At the height of a 1928 polio epidemic in Manitoba, Winnipeg physicians on a committee of the medical society issued a statement on the symptoms, causes and spread of the disease, citing the most recent research available. At the time, it was evident some progress in identifying the cause of polio was being made. The doctors were on the right track when they expressed the belief the virus was spread by contact, although they don’t mention the type of contact required to transmit the disease. “But it is very difficult to prove this,” they added.
“Others believe that the infection may be spread in other ways, but here, even more decidedly, there is no shadow of proof. Ignorance regarding the method of spread makes it difficult to take rational steps in the matter of prevention.”
Over the years leading to the 1953 epidemic, medical professionals speculated the virus was transmitted by flies, in sewage or water, or in the air.
Dr. John L. Paul and Dr. James D. Trask of the Yale University of medicine, during the epidemic sweeping North America in 1941, told the Associated Press, “as poliomyelitis is a disease of summer and in its most severe form a disease of rural areas, the virus in an open sewer or privy must come in contact with many living things.”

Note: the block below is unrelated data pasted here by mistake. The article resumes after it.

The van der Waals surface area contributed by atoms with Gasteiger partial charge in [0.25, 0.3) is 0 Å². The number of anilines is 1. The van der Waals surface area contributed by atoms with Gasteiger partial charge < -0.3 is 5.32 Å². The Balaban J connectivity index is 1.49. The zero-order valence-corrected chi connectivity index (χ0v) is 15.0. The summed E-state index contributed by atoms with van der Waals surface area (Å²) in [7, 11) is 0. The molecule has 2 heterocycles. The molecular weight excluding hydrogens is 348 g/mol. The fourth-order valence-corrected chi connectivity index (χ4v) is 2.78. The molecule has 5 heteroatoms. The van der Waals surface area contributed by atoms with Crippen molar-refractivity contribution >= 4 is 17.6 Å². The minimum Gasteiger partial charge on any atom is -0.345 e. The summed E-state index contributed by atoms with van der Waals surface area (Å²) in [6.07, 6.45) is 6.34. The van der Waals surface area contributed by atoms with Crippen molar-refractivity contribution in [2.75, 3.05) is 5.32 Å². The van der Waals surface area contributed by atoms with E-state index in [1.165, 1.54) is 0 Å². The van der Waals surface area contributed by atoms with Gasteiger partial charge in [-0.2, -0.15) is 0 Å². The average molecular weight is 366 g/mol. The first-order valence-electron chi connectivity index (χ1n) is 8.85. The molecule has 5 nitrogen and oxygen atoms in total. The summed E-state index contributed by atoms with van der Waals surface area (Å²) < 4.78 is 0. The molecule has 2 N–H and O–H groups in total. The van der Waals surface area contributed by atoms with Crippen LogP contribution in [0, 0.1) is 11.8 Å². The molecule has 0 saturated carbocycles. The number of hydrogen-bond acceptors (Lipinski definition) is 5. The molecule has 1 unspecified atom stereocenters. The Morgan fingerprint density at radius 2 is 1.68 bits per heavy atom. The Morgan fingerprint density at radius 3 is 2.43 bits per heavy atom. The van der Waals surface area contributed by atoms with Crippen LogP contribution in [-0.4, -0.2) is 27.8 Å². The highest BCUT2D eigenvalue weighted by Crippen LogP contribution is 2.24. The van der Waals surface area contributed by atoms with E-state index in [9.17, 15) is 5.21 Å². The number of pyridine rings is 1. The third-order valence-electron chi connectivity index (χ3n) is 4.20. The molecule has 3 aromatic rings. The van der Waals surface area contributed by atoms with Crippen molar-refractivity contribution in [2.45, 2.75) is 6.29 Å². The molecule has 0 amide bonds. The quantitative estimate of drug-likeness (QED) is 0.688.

The doctors set fly traps in rural areas and found flies carrying the virus of infantile paralysis, the most virulent form of polio, “which when extracted and injected into animals, caused quick crippling and frequent deaths.”
Actually, flies were never a major contributor to the spread of the polio virus.
What is now known is that the polio virus is transmitted from person to person by coming in contact with the stool of an infected person, such as when eating food or drinking liquids contaminated with the virus, touching surfaces or objects (soiled diapers are one source) contaminated with the virus and then placing the contaminated hand in the mouth, or sharing food or utensils with someone infected with the virus. Only rarely is the virus transmitted by coming into contact with respiratory droplets or saliva.
Scientists and other professionals knew since the early 1900s that the virus was found in sewage, and even correctly speculated that it was the result of the presence of contamination by human feces, although they lacked the tools to definitively prove the case.
The prevalence of poliomyelitis cases in June, July, August and September resulted in summer becoming known in newspapers as the “polio season.” When the first cases were reported, health-care workers began to dread the heat of summer, anticipating the outset of colder weather in the fall when epidemics invariably ended.
Yet, severe outbreaks in the depths of winter in northern Canadian communities populated by Inuit showed the disease didn’t respect any particular seasonal pattern. The Inuit and other aboriginal Canadians were particularly susceptible to the virus due to a lack of previous exposure to the “white man’s” disease that would have produced anti-bodies to give them a measure of protection.